Andrew Magrath (biggrumpy) wrote,
Andrew Magrath

Science of Days Past

The Large Hadron Collider was turned on today and the first tests were successful. This is monumental news. The LHC may locate the the Higgs Boson the at present theoretical particle that acts as the carrier particle for mass.

The other possibility would be that the LHC could create Strangelets in sufficient quantity to test the "strange matter hypothesis". The strange matter hypothesis suggests that a more stable form of matter would consist of an equal number of up, down, and strange quarks. Most matter by weight in the known universe (protons and neutrons) consists of either 2 up and 1 down quarks (proton) or 2 down and 1 up quarks (neutron). Certain strange particles have been artificially made (for example, the lambda strange particle consists of an up, a down, and a strange quark), but such exotics do not last long. The theory being that there simply was not sufficient number to reach stability. Strangelets are an interesting topic of theory as the Paulii exclusion principle would allow them to be at a lower energy state than "ordinary" matter, it is strange then that we do not see more (none that I am aware of) strangelets in the natural world because nature always seeks the lowest energy state.

As thrilled and excited as I am for results from the LHC, I am also a bit saddened. It is just another reminder that Big Science is here to stay. The days of scientists toiling in their modest laboratories and making monumental contributions to a field grows closer to an end every year, perhaps it is already an anachronism. The cutting edge seems to require more-and-more expensive equipment. No one is going to build a LHC in their garage. They may stumble upon the mathematics required, but the actual experimental work is out of reach.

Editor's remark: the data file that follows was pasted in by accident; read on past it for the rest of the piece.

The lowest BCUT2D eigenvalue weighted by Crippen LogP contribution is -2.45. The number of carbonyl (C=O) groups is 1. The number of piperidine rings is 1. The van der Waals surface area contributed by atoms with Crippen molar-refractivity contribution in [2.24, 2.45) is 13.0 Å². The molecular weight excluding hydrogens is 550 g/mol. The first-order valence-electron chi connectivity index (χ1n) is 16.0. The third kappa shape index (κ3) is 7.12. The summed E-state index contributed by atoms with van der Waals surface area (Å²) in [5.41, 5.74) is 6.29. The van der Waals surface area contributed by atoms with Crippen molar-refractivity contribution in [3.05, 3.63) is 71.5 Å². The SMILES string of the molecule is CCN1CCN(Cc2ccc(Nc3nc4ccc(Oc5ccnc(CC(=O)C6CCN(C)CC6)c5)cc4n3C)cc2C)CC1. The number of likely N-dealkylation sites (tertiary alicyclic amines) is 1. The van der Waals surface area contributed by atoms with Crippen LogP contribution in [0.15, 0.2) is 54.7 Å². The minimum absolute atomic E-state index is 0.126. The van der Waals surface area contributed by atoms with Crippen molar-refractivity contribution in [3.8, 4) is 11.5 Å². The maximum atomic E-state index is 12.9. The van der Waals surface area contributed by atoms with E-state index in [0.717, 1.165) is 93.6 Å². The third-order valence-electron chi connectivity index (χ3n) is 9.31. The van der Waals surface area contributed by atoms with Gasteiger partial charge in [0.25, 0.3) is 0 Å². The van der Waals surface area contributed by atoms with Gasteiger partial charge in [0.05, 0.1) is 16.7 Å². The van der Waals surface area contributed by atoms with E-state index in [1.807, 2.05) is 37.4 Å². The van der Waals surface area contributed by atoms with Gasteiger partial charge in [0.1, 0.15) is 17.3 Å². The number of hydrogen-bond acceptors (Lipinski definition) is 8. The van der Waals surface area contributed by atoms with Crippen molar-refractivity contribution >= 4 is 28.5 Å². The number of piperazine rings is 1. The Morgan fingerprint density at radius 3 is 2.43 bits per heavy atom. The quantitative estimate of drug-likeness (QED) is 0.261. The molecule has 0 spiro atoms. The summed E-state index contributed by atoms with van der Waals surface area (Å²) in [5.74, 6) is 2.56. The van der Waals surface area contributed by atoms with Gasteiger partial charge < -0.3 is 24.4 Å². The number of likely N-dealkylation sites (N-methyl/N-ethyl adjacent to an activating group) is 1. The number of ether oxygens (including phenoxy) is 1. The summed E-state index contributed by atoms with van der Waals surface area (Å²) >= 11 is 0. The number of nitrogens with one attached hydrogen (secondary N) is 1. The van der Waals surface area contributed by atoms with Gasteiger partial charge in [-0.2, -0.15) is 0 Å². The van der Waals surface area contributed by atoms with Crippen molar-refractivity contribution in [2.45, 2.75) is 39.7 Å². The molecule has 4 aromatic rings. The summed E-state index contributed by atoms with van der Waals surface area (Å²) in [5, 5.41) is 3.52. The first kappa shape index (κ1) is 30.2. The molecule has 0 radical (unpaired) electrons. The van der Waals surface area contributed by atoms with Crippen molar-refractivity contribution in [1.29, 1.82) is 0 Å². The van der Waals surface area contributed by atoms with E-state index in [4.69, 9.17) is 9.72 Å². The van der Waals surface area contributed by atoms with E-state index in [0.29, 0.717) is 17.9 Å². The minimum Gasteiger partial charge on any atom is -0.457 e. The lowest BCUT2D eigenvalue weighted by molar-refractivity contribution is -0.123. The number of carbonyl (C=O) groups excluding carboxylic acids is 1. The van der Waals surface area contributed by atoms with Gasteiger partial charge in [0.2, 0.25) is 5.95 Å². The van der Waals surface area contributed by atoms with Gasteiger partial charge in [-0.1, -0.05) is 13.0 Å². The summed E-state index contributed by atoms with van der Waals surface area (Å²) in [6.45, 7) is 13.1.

The LHC also depresses me because it seems to signify an end to American science. Once the forerunner of the world, we are being relegated more and more to R&D. One of the least talked about aspects of the Bush Administration is the Privatization and Corporatization of science. Corporations have no interest in real science. Science has no aim, no goal persay. It takes us where it will, where we are ready to understand. It is a scalar - all magnitude and no direction. Research, on the other hand, is a vector it is all about getting from here to there, direction and magnitude. Corporations do research, not science. Companies are interested in how to make the bridge hold up better, eggs not stick in the pan, or get more storage space on a chip. All noble and lucrative endeavors, yes, but science? No. They don't do science, they do engineering. Then there is the state of our schools and our populous' understanding of even the most basic of concepts. It scares me that we don't believe in science anymore and we certainly don't fund it.

I guess I dream of science past.

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